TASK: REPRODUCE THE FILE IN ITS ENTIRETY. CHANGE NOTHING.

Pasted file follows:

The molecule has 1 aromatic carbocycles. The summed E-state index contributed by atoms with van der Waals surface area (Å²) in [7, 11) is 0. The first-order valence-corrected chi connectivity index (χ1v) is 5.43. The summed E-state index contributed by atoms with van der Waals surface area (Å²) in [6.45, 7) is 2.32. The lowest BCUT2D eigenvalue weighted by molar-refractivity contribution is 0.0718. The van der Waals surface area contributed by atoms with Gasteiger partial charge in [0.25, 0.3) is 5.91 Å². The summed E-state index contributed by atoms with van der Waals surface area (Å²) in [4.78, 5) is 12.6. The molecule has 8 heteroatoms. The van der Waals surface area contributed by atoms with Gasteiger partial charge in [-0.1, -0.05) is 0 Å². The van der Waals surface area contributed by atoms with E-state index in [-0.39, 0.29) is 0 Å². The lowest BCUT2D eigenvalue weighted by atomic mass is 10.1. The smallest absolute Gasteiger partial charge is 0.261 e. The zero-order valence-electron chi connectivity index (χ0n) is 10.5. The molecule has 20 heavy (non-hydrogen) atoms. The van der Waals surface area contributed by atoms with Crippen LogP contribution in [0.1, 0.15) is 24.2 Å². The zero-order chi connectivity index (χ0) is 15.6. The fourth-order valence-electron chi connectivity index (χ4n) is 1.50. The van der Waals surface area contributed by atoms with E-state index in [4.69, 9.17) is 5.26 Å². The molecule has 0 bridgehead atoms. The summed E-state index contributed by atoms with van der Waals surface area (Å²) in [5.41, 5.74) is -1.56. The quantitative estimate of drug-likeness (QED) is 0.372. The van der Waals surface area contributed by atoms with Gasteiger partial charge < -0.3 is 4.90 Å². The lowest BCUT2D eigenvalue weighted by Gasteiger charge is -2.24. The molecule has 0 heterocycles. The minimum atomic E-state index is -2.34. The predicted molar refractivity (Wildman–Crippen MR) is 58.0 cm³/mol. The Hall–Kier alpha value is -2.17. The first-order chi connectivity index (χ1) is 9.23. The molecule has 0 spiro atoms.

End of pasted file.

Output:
The molecule has 1 aromatic carbocycles. The summed E-state index contributed by atoms with van der Waals surface area (Å²) in [7, 11) is 0. The first-order valence-corrected chi connectivity index (χ1v) is 5.43. The summed E-state index contributed by atoms with van der Waals surface area (Å²) in [6.45, 7) is 2.32. The lowest BCUT2D eigenvalue weighted by molar-refractivity contribution is 0.0718. The van der Waals surface area contributed by atoms with Gasteiger partial charge in [0.25, 0.3) is 5.91 Å². The summed E-state index contributed by atoms with van der Waals surface area (Å²) in [4.78, 5) is 12.6. The molecule has 8 heteroatoms. The van der Waals surface area contributed by atoms with Gasteiger partial charge in [-0.1, -0.05) is 0 Å². The van der Waals surface area contributed by atoms with E-state index in [-0.39, 0.29) is 0 Å². The lowest BCUT2D eigenvalue weighted by atomic mass is 10.1. The smallest absolute Gasteiger partial charge is 0.261 e. The zero-order valence-electron chi connectivity index (χ0n) is 10.5. The molecule has 20 heavy (non-hydrogen) atoms. The van der Waals surface area contributed by atoms with Crippen LogP contribution in [0.1, 0.15) is 24.2 Å². The zero-order chi connectivity index (χ0) is 15.6. The fourth-order valence-electron chi connectivity index (χ4n) is 1.50. The van der Waals surface area contributed by atoms with E-state index in [4.69, 9.17) is 5.26 Å². The molecule has 0 bridgehead atoms. The summed E-state index contributed by atoms with van der Waals surface area (Å²) in [5.41, 5.74) is -1.56. The quantitative estimate of drug-likeness (QED) is 0.372. The van der Waals surface area contributed by atoms with Gasteiger partial charge < -0.3 is 4.90 Å². The lowest BCUT2D eigenvalue weighted by Gasteiger charge is -2.24. The molecule has 0 heterocycles. The minimum atomic E-state index is -2.34. The predicted molar refractivity (Wildman–Crippen MR) is 58.0 cm³/mol. The Hall–Kier alpha value is -2.17. The first-order chi connectivity index (χ1) is 9.23. The molecule has 0 spiro atoms.